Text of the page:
Cacie Dalager and Brad Hale are bright-eyed and affable (as those in their early 20s are wont to be), but the music they makes as Now, Now Every Children tends toward the dark and brooding. The band's show at Emo's Jr. tomorrow night will be fleshed out with bass and keyboards, but its full-length debut, Cars, features Dalager and Hale alone, banging out a series of Yeah Yeah Yeahs-esque, slow-burning songs. it's a series of long fuses leading to inevitable explosions; The gorgeous “Not One, But Two,” starts with Hale’s crackling drums and Dalager’s chugging electric guitar, and eventually blows up amid her understated vocals. Before taking heading out on their current tour, Dalager and Hale spoke with Decider about their band geek roots, expectations vs. results, and having you manager/best friend/label rep produce your record.

Decider: You met in high-school marching band. Does that still influence what you’re doing now?

Brad Hale:
I think it influences the way I think about drumming, and how I don’t want everything to be so strictly rock beats. It makes me think outside of that, and subconsciously the musical memories I have from it, you could say, creep into it somehow, the syncopation.

D: Do you hear that percussive quality when you’re initially writing these songs?

Cacie Dalager:
There are certain things I don’t want, or certain things we try to avoid every time, like the 4/4 steady rock beat. There are parts where I’ll hear a certain little thing of a drum part, or kind of an idea, but Brad usually is the master behind figuring out how to take my brain and make it into something that actually exists and sounds better than what I would think of.

D: How do the songs tend to sound to you in the end, compared to how you envisioned them?

It depends on the song, but with Brad’s contribution, it usually ends up better than what I would have in my head originally. When we first started the song “Cars,” it started out on guitar and more upbeat, and happier-sounding. Now it’s more laid-back, and there isn’t even a guitar in it.

D: Why did that decision happen?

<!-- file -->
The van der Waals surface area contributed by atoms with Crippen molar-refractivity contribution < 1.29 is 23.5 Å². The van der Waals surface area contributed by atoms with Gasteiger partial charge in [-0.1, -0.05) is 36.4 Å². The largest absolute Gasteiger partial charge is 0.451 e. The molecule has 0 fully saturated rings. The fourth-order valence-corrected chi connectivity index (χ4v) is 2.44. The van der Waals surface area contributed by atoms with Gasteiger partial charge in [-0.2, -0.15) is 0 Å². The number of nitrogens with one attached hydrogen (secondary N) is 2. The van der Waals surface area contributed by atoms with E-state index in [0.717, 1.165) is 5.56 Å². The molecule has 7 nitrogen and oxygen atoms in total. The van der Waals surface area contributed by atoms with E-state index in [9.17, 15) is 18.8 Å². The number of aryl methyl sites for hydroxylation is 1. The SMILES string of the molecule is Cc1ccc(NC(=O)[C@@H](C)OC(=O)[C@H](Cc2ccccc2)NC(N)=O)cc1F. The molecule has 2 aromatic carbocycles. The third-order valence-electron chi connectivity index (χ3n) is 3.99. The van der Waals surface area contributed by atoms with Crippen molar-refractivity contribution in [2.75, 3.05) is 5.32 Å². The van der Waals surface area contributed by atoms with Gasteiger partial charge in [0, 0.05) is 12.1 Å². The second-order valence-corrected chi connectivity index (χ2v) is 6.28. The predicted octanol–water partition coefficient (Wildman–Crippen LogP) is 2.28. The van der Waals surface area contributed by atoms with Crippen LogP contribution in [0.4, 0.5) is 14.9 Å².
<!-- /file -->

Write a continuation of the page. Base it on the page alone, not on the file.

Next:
We were getting pissed off at trying to figure out something, and Cacie just decided to start playing keyboard. I think I was having a really hard time with the drum part, and I heard this thing in my head, and I thought, “Okay, this is the direction we need to go.”

CD: How that usually happens is, we’ll be working on something all day, or a number of weeks, and we’ll get to the point where it’s like, “Screw it, I hate this song, we can’t do this anymore with this song!” Then one of us will be messing around on a different instrument, and we’ll end up playing that song, but a different version somehow. 

D: Did joining a label with so much visibility change how you write, record and arrange?

There’s more pressure to not suck, I guess. [Laughs.] For us, Ian has been a really important tool for what we have going now. And we don’t want to let anyone down. So there’s a little bit more pressure to make sure you’re proud of what you’re doing.

D: What was it like having your mangager, Ian Anderson, produce Cars?


BH: He’s kind of everything to us: best friend, producer, label person, manager-slash-magical wizard. We’re so close to him, we can trust anything with him—business-wise, creative process-wise, and friend-wise. He’s just never let us down.

D: What kind of producing influence do you think he had as a musician?

It’s interesting, because I totally adore his band [One For The Team], and his musical instinct. [But] what he adds with us is different from what his band is. I’m not really sure how he does that. You would think when you’re working with someone who has their own style, they would add their style to your music, but he really works with what we’re already doing. He’s not trying to make something else out of it. It’s really nice to have that.

D: You opened for fellow sometime-duo, sometime-full-band Mates Of State not long ago—what was that like?

Ridiculous, in the best way possible. That was easily my favorite show we have ever played. In my mind, that was the perfect show, it couldn’t have gone any better. I almost fear that it’s not even possible being that good again. [Laughs.]… And obviously the fact that it was Mates Of State made us want to play really well, and not suck in front of them.

D: Did you learn anything from watching them?

I guess it’s just nice to see that happening. A lot of bands are a full-on band, and it’s nice to know that two people can do that, and be really successful at what they’re doing.